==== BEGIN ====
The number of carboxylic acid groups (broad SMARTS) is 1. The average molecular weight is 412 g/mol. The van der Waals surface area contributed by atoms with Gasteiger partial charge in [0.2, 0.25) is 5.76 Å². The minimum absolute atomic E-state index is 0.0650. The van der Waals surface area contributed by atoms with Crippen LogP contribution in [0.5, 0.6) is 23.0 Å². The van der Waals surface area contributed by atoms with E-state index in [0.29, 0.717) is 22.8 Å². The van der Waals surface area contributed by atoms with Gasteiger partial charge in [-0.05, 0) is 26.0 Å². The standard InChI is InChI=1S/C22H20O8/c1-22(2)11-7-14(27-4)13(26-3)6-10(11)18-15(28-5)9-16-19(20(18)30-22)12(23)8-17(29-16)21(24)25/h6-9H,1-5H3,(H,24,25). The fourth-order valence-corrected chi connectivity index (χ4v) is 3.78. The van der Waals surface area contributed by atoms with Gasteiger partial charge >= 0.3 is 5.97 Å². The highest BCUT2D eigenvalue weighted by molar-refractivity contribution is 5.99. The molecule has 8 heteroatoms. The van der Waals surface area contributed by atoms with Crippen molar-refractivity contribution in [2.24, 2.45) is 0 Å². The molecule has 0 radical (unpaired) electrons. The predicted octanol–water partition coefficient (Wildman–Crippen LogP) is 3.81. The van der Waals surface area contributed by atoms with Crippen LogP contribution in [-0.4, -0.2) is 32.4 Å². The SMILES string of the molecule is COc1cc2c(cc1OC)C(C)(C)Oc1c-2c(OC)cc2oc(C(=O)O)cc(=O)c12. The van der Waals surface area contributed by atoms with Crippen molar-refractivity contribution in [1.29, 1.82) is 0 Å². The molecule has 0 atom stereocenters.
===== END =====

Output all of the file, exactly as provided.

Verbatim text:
The number of carboxylic acid groups (broad SMARTS) is 1. The average molecular weight is 412 g/mol. The van der Waals surface area contributed by atoms with Gasteiger partial charge in [0.2, 0.25) is 5.76 Å². The minimum absolute atomic E-state index is 0.0650. The van der Waals surface area contributed by atoms with Crippen LogP contribution in [0.5, 0.6) is 23.0 Å². The van der Waals surface area contributed by atoms with E-state index in [0.29, 0.717) is 22.8 Å². The van der Waals surface area contributed by atoms with Gasteiger partial charge in [-0.05, 0) is 26.0 Å². The standard InChI is InChI=1S/C22H20O8/c1-22(2)11-7-14(27-4)13(26-3)6-10(11)18-15(28-5)9-16-19(20(18)30-22)12(23)8-17(29-16)21(24)25/h6-9H,1-5H3,(H,24,25). The fourth-order valence-corrected chi connectivity index (χ4v) is 3.78. The van der Waals surface area contributed by atoms with Gasteiger partial charge >= 0.3 is 5.97 Å². The highest BCUT2D eigenvalue weighted by molar-refractivity contribution is 5.99. The molecule has 8 heteroatoms. The van der Waals surface area contributed by atoms with Crippen molar-refractivity contribution in [2.24, 2.45) is 0 Å². The molecule has 0 radical (unpaired) electrons. The predicted octanol–water partition coefficient (Wildman–Crippen LogP) is 3.81. The van der Waals surface area contributed by atoms with Crippen LogP contribution in [-0.4, -0.2) is 32.4 Å². The SMILES string of the molecule is COc1cc2c(cc1OC)C(C)(C)Oc1c-2c(OC)cc2oc(C(=O)O)cc(=O)c12. The van der Waals surface area contributed by atoms with Crippen molar-refractivity contribution in [1.29, 1.82) is 0 Å². The molecule has 0 atom stereocenters.